Antarctica: Is it legal for a private citizen to take up residence?

Antarctica is inhabited (I assume: usually on a temporary basis) by women and men who work for government agencies, research organizations and the military.

Let’s say an individual, maybe a multi-billionaire, has the financial means to build a structure or a set of structures in Antarctica which offer(s) adequate shelter against the inhospitable conditions and who is also able and willing to pay for the logistics to keep this private residence amply supplied with energy, food, fresh water and all the perks of living in the civilized world.

Would this be legal and if not (which I assume), which law enforcement agency of which country would be charged with evicting this individual from Antarctica?


Antarctic_Treaty_System says nothing about individuals. As long as they don’t set up a government or military, what’s the problem?

It seems that Greenpeace had a base (inhabited, I guess) in Antarctica for some time. So if an NGO can set up base, I don’t see what would stop a crazy individual from doing so.

Argentine Antarctica:

I was going to say that the Argentine bases are permanent, but not the residents. But then I found this at the end of that same article:

On the other hand, even if they are there somewhat permanently, they are part of whatever it is that the bases do, not as private individuals like the OP asked.


One should ask what is their ability to stay there based on, it seems like it is because it is working for the base. The country would obviously want to keep the base as it supports their claim of their Antarctic territory.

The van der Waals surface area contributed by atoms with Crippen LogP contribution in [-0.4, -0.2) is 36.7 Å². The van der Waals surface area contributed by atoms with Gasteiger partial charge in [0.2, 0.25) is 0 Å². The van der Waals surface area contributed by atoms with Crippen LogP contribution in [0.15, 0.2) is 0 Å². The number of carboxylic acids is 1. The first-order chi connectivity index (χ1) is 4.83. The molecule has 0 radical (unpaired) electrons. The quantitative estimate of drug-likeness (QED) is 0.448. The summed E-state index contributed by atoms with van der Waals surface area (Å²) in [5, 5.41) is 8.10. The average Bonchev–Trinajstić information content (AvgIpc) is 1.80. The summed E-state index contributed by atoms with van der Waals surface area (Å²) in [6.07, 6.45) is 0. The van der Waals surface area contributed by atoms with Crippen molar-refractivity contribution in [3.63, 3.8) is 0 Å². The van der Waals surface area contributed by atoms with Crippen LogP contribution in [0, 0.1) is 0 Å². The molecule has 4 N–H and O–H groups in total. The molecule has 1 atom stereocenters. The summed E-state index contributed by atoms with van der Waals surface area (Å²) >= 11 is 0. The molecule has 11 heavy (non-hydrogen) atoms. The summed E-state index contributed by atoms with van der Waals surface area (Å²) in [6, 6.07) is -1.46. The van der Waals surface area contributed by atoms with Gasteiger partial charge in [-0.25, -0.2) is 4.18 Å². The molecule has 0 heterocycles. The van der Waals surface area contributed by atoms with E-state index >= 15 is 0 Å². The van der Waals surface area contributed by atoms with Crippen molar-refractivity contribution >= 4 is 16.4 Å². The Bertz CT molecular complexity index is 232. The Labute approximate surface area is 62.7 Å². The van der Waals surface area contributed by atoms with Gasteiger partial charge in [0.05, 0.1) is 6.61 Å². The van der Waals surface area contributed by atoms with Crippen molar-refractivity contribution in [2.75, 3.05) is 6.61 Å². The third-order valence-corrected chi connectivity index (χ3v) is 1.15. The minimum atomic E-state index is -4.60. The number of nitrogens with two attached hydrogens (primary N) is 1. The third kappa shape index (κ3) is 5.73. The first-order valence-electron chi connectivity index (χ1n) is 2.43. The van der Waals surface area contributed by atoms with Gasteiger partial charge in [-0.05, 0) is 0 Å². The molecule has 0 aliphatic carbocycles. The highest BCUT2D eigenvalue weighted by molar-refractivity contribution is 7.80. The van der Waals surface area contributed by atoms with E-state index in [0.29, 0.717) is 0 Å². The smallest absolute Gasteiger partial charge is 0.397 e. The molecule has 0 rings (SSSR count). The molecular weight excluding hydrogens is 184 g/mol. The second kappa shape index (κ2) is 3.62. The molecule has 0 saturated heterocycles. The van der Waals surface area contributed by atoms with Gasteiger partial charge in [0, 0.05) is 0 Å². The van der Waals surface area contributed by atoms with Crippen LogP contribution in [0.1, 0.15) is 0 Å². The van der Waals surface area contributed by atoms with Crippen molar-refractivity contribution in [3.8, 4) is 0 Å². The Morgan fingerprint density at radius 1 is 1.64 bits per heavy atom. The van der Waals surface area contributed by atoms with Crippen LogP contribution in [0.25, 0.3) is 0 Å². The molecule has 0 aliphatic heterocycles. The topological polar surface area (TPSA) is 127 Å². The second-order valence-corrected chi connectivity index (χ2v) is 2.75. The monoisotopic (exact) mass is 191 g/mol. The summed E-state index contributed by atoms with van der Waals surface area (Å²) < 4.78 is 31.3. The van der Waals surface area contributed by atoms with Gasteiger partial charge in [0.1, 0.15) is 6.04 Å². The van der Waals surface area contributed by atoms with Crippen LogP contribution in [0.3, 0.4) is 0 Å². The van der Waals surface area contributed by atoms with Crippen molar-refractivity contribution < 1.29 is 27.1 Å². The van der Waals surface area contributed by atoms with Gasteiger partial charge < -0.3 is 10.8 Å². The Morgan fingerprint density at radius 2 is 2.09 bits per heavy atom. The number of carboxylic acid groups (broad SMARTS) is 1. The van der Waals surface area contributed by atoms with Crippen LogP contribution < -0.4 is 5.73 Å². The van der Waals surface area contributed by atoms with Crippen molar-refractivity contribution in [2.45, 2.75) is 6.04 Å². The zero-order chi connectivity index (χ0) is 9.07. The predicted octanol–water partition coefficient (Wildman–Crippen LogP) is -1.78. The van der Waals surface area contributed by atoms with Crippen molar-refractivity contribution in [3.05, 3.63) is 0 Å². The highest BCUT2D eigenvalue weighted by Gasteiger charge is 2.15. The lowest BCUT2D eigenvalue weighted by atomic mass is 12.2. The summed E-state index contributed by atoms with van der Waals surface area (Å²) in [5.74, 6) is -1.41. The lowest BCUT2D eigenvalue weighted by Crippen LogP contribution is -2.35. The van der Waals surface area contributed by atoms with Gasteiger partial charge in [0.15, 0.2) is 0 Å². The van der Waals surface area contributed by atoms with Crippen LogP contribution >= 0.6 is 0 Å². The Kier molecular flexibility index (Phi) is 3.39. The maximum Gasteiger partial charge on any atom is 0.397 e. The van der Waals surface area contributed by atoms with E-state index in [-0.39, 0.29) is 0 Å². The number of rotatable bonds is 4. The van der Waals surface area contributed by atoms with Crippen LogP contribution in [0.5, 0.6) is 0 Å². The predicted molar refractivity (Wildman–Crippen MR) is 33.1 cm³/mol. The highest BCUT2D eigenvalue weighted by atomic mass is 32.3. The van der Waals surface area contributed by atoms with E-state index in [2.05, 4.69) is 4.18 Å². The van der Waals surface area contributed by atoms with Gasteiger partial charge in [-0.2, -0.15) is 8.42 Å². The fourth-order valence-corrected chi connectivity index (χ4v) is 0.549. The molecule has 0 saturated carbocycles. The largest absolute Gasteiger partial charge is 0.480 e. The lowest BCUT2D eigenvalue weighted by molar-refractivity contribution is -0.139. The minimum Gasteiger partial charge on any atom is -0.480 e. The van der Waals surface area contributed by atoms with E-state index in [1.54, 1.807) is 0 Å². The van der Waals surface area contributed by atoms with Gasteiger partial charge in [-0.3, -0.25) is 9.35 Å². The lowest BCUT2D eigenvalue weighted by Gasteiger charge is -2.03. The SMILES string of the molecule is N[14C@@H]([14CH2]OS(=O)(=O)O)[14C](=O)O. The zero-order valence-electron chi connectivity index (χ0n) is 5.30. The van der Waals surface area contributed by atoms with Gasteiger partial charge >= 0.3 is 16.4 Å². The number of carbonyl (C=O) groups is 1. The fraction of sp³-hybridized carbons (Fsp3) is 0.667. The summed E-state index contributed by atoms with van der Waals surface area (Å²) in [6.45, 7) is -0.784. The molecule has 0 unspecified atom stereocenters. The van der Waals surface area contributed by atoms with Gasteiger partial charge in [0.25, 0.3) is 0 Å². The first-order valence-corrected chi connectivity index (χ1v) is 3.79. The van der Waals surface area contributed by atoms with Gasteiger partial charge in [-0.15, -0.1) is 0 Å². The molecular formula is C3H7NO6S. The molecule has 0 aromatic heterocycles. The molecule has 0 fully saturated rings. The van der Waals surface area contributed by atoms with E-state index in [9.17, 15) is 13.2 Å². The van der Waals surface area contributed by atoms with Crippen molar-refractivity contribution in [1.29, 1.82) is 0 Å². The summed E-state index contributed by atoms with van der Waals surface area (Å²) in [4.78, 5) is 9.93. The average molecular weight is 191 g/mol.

Even Penguins, the only land animal (except for humans) to stay there during the winter months, are not able to support themselves from the land, but live off of reserves carried with them (stored as fat) gathered from someplace else (the sea).
So I do not think it’s a question of if it will be allowed, it may even be welcome if you also opened up a McD’s or Home Depot near one of those bases, but who has such resources and would desire to do so.

I can’t see that there’s anything in international law to stop an individual from living in parts of Antarctica that are unclaimed.

From the Australian Antarctic Division website

In other words it’s all a hodge-podge. If you’re not a signatory to the Treaty (and as an individual you wouldn’t be) it seems to me that you could set up shop in some unclaimed piece and live there. Would the fact that you were a citizen of a signatory nation bar you in international law from doing that? That I don’t know.

I would thnk that the clause about “set up as a scientific reserve” would allow any signatory to claim that in their “territory” they cannot allow non-scientific construction. Any construction or habitat has some impact.

It would be better than Detroit.